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Mandela a symbol of social cohesion beyond black and white

What happened outside the private-owned Mediclinic in Arcadia, Pretoria, in the last six weeks that Nelson Mandela was in hospital was neither a make-believe kaleidoscope of non-racialism nor uncaring citizens trying to be what they are not.

Rather, this monumental expression of solidarity, cooperation and interaction of a multi-racial, multi-ethnic, trans-class and largely public display of love, unity, care, concern and pride was a significant measure of a nation coming into its own.

For all the beautiful, heart-tugging, emotional outpouring and atmosphere of a political, social, cultural and religious festival, and its downright post-apartheid behaviour, it signified the sense of “people’s power” and how citizens of this country are intuitively connected to one another and share a common desire to make this a caring and proud society that works.

Mandela’s illness expressed and highlighted the powerful values, principles and ideals that glue this nation together: prayer, hope, love, care and pride, among others. No one can deny that not only is Mandela an icon of social cohesion but he inspires an inclusive spirit that galvanises individuals, organisations and communities to revive the common goal of living and working together as one people in one country. Any other interpretation of the man’s life misses the mark.

Of the thousands of people who convened and gathered outside the gates of the hospital, the biggest number came from religious groups, a small but significant portion were from the governing party — including the highest level of government — some were women, youth, children and a delegation from his tribe, if you like. But we also witnessed media, professionals, police, students and countless ordinary folks, including those from early learning centres and primary schools who were moved by the plight of this saintly figure.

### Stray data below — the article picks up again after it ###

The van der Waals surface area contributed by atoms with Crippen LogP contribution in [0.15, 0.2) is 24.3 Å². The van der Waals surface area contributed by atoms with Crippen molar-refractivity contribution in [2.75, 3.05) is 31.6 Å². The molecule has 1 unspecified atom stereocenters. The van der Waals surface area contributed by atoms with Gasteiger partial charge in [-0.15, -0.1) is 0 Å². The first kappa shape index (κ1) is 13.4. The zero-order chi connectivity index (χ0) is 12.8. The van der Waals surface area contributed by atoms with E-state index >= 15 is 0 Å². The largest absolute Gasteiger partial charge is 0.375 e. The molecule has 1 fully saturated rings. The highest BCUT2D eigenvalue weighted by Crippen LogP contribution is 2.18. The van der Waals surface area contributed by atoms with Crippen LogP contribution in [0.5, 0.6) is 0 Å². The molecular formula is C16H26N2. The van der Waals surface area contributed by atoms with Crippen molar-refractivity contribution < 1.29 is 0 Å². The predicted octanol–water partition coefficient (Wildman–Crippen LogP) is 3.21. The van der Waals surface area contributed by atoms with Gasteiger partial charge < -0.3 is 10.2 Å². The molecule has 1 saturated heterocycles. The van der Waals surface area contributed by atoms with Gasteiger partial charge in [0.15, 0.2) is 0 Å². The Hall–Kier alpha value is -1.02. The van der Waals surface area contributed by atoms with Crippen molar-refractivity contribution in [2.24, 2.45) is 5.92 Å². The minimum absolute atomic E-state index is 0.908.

The picture of South Africa that was displayed was one of non-racialism, non-sexism, non-tribalism, non-partisanship, unity and an open willingness to work together to keep the spirit of Mandela alive. Mandela may have been immobile in his body but his strong spirit moved the length and breadth of this country, stirring each and every one, wherever they may have been.

The meaning of this forward-moving national action-oriented prayer event for Mandela in Pretoria — the former bastion of racism and conflict — may be difficult for some to grasp because most of us remain trapped in the narrow cynical attitude that says “nothing much has changed in South Africa” since 1994. But these debilitating views deny us the ability to recognise significant steps that have been taken towards transcending apartheid barriers, inspiring individuals and organizations to be agents of what they want to see and empowering communities to be seen to be building social cohesion and contributing to nation-building.

Nothing can be more beautiful than a picture of little black boys and girls holding hands with little white boys and girls not only to pray for Madiba but to define and project a picture of the society they want to live in. The painful and distressing condition of Mandela is testimony to just how this prophet and visionary has redefined our history and heritage in the last two decades since his release in February 1990. His dream and legacy of a non-racial society where black and white will live and work together to rebuild this society will never disappear.